Raku ware (楽焼 raku-yaki) is a type of Japanese Pottery that is traditionally used in the Japanese Tea Ceremony, most often in the form of tea bowls. It is traditionally characterised by being hand shaped rather than thrown; fairly porous vessels, which result from low firing temperatures; lead glazes; and the removal of pieces from the kiln while still glowing hot. In the traditional Japanese process, the fired raku piece is removed from the hot kiln and is allowed to cool in the open air. The familiar technique of placing the ware in a container filled with combustible material introduced by Paul Soldner, is not a traditional Raku practice. Raku techniques have been modified by contemporary potters worldwide.
Raku means “enjoyment”, “comfort” or “ease” and is derived from Jurakudai, the name of a palace, in Kyoto, that was built by Toyotomi Hideyoshi (1537–1598), who was the leading warrior statesman of the time.
Raku is a unique form of pottery making; what makes it unique is the range of designs that can be created by simply altering certain variables. These variables—which include wax resist, glazes, temperature, and timing—ultimately determine the outcome when firing a piece of clay. Wax resist, which is painted over the bare untainted clay, results in the suspension of wax in water before the raku glaze goes on. This is done so that the glaze does not cover the area where the wax resist was applied, thus creating a design. When in the kiln, the wax melts off and the carbon, that results from oxygen reduction, replaces the wax. This is the result of the combustion reaction. Raku glazes contain alumina, which has a very high melting point. Therefore, carbon will not replace the glaze as it does the melted wax. Raku glazes also contain metallic compounds such as copper, iron, and cobalt; which produce different colors. After the glaze has reached a certain temperature, the metal in the glaze reacts taking on a specific color. For example, cobalt produces dark-blue, and copper produces green but can also produce a red when the oxygen in the glaze is completely gone. Any unglazed areas turn black due to the carbon given off from the reduction of oxygen. Next, the clay is moved from the kiln to a container, usually a trashcan, which contains combustible organic materials such as leaves, sawdust, or paper. Once the lid of the container is closed, the reduction oxidation (redox) process begins. The temperature change from the kiln to the container is where the magic of raku occurs. The change in temperature and in the redox sometimes cause cracking or crazing. Crazing is a consistent cracking in the glaze of a piece, as is seen on the white crackle glaze. This either enhances or detracts from the design. The timing of removal and placement in water directly affects the shades of each color. Introducing the water to the raku at the right time is incredibly important; if the raku does not cool enough before placement in water, it can crack, break, or even explode.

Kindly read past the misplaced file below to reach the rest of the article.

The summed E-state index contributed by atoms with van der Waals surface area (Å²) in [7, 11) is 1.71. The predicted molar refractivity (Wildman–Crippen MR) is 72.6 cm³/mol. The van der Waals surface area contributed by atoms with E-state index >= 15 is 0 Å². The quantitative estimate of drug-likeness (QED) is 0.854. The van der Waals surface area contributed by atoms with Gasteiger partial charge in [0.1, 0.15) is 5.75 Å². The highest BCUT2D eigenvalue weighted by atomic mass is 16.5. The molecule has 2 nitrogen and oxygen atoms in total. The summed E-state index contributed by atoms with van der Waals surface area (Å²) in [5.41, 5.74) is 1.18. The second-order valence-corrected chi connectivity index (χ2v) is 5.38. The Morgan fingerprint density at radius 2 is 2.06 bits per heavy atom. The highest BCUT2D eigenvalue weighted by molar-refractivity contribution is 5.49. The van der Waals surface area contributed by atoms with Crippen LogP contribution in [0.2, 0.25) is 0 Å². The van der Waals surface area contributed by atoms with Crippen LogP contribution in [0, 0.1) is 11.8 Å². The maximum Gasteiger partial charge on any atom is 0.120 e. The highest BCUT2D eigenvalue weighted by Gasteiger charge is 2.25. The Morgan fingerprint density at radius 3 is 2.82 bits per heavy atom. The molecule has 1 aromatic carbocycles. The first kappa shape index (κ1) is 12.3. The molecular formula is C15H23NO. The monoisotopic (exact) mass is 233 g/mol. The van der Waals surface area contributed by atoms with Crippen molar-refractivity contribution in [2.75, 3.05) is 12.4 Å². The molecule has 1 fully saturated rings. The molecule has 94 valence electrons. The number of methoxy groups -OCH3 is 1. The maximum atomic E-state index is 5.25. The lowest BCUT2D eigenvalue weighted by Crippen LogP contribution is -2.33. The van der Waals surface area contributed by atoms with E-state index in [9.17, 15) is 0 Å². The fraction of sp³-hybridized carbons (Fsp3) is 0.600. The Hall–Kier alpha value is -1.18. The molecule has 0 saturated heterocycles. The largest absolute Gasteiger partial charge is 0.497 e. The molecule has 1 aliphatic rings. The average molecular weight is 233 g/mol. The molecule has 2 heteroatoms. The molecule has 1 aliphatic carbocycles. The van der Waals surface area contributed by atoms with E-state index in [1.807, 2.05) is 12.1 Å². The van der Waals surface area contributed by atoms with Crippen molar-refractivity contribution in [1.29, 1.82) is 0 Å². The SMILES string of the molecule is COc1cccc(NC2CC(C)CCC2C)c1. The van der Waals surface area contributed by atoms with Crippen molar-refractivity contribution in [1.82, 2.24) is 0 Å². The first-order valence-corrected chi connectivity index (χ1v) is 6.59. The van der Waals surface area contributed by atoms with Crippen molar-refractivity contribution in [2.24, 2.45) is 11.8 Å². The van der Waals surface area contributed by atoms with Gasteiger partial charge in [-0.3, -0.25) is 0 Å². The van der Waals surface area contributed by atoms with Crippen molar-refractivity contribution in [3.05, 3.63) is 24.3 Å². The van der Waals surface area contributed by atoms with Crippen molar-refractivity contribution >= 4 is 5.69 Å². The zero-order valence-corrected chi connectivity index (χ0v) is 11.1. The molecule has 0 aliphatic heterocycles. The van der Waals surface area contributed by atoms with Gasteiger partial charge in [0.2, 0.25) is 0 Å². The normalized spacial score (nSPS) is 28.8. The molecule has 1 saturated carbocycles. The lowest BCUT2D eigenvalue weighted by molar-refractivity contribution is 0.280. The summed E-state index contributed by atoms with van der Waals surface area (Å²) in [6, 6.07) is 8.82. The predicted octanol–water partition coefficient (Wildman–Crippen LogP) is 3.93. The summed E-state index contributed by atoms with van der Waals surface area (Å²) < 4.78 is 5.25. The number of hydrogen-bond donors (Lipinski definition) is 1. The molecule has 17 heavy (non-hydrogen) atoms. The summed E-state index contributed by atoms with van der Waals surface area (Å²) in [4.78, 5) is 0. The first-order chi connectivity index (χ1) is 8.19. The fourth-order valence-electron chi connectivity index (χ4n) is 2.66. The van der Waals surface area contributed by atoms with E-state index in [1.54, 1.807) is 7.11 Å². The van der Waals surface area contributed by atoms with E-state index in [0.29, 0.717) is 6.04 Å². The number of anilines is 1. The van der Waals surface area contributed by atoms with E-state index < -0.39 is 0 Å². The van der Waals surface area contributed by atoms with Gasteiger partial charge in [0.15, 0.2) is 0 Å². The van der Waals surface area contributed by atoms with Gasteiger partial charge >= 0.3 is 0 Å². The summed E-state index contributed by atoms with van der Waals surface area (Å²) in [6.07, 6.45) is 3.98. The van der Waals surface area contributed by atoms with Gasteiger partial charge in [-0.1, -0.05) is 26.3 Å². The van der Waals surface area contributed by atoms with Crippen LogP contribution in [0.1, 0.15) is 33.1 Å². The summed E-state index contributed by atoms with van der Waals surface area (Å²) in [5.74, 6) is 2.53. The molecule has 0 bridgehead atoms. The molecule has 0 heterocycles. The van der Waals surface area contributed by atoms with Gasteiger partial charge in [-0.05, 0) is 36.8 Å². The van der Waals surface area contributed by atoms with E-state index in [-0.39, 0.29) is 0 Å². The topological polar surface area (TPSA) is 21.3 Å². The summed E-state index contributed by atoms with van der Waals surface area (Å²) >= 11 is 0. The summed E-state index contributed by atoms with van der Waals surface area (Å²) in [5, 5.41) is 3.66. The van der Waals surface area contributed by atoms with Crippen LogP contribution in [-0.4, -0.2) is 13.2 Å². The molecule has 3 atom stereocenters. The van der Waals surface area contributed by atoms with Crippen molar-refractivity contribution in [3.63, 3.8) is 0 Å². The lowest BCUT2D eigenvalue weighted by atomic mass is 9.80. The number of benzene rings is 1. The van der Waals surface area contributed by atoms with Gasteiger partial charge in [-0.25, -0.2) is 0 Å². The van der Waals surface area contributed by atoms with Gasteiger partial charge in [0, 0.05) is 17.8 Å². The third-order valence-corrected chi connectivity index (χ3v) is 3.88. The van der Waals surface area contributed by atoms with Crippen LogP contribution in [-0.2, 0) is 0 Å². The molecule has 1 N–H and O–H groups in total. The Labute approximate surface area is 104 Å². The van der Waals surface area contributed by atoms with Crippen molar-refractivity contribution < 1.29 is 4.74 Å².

In the western style of raku firing, the aluminium container acts as a reduction tube, which is a container that allows the carbon dioxide to pass through a small hole. A reduction atmosphere is created by closing the container. A reduction atmosphere induces a reaction between oxygen and the clay minerals, which affects the color. It also affects the metal elements of the glaze. Reduction is a decrease in oxidation number. Closing the can reduces the oxygen content after the combustible materials such as sawdust catch fire and forces the reaction to pull oxygen from the glazes and the clay miner als. For example, luster gets its color from deprivation of oxygen. The reduction agent is a substance from which electrons are being taken by another substance. The reaction uses oxygen from the atmosphere within the reduction tube, and, to continue, it receives the rest of the oxygen from the glazes. This leaves ions and iridescent luster behind. This creates a metallic effect. Pieces with no glaze have nowhere to get the oxygen from, so they take it from clay minerals. This atmosphere will turn clay black, making a matte color.
Horse hair raku
Is a method of decorating pottery through the application of horsehair and other dry carbonaceous material to the heated ware. The burning carbonaceous material creates smoke patterns and carbon trails on the surface of the heated ware that remain as decoration after the ware cools. Although preparation is similar to pit fired pottery and other primitive firing techniques, Horsehair raku it is generally considered an alternative form of Western style Raku ware, because it uses Western-style Raku kilns, firing techniques and tools.
Horsehair raku usually utilizes burnishing and/or Terra sigillata techniques to prepare the unglazed surface before biscuit firing. The bisque ware is heated in a kiln, then removed while still extremely hot. The decorating is performed when the ware is between 480 and 700°C; lower temperatures do not effectively combust the horsehair and other materials, while higher temperatures cause the carbon makings to burn off leaving no lasting decorative effect. Strands of horsehair laid across hot ware leave a wandering linear smoke design on the surface. Other materials which can be used to create surface effects include sugar sprinkled on the hot surface to leave spotted smoke marks and feathers applied to the hot surface to give dark, feather shaped silhouettes. Additionally, leaves can be used to attain a leaf shaped pattern on biscuit surface. Success with horsehair has been achieved at temperatures up to 1000°C.